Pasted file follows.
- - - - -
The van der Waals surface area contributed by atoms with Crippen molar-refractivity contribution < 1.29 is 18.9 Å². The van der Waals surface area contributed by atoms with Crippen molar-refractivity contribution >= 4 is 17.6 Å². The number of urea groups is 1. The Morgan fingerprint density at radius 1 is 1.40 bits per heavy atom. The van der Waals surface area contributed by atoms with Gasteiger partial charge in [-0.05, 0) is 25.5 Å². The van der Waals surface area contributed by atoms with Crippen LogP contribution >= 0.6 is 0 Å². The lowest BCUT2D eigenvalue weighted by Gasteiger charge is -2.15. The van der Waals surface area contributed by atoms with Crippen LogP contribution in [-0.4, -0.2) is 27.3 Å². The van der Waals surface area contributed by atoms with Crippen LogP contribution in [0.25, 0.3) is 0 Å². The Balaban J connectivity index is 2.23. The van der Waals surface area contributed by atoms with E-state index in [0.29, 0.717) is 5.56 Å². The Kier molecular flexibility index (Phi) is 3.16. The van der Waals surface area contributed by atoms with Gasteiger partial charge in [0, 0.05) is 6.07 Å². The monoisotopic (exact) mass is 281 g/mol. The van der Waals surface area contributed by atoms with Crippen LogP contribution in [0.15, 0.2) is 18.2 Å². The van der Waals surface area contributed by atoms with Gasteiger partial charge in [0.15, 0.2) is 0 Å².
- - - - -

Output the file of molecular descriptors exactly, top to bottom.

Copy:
The van der Waals surface area contributed by atoms with Crippen molar-refractivity contribution < 1.29 is 18.9 Å². The van der Waals surface area contributed by atoms with Crippen molar-refractivity contribution >= 4 is 17.6 Å². The number of urea groups is 1. The Morgan fingerprint density at radius 1 is 1.40 bits per heavy atom. The van der Waals surface area contributed by atoms with Gasteiger partial charge in [-0.05, 0) is 25.5 Å². The van der Waals surface area contributed by atoms with Crippen LogP contribution >= 0.6 is 0 Å². The lowest BCUT2D eigenvalue weighted by Gasteiger charge is -2.15. The van der Waals surface area contributed by atoms with Crippen LogP contribution in [-0.4, -0.2) is 27.3 Å². The van der Waals surface area contributed by atoms with Crippen LogP contribution in [0.25, 0.3) is 0 Å². The Balaban J connectivity index is 2.23. The van der Waals surface area contributed by atoms with E-state index in [0.29, 0.717) is 5.56 Å². The Kier molecular flexibility index (Phi) is 3.16. The van der Waals surface area contributed by atoms with Gasteiger partial charge in [0, 0.05) is 6.07 Å². The monoisotopic (exact) mass is 281 g/mol. The van der Waals surface area contributed by atoms with Crippen LogP contribution in [0.15, 0.2) is 18.2 Å². The van der Waals surface area contributed by atoms with Gasteiger partial charge in [0.15, 0.2) is 0 Å².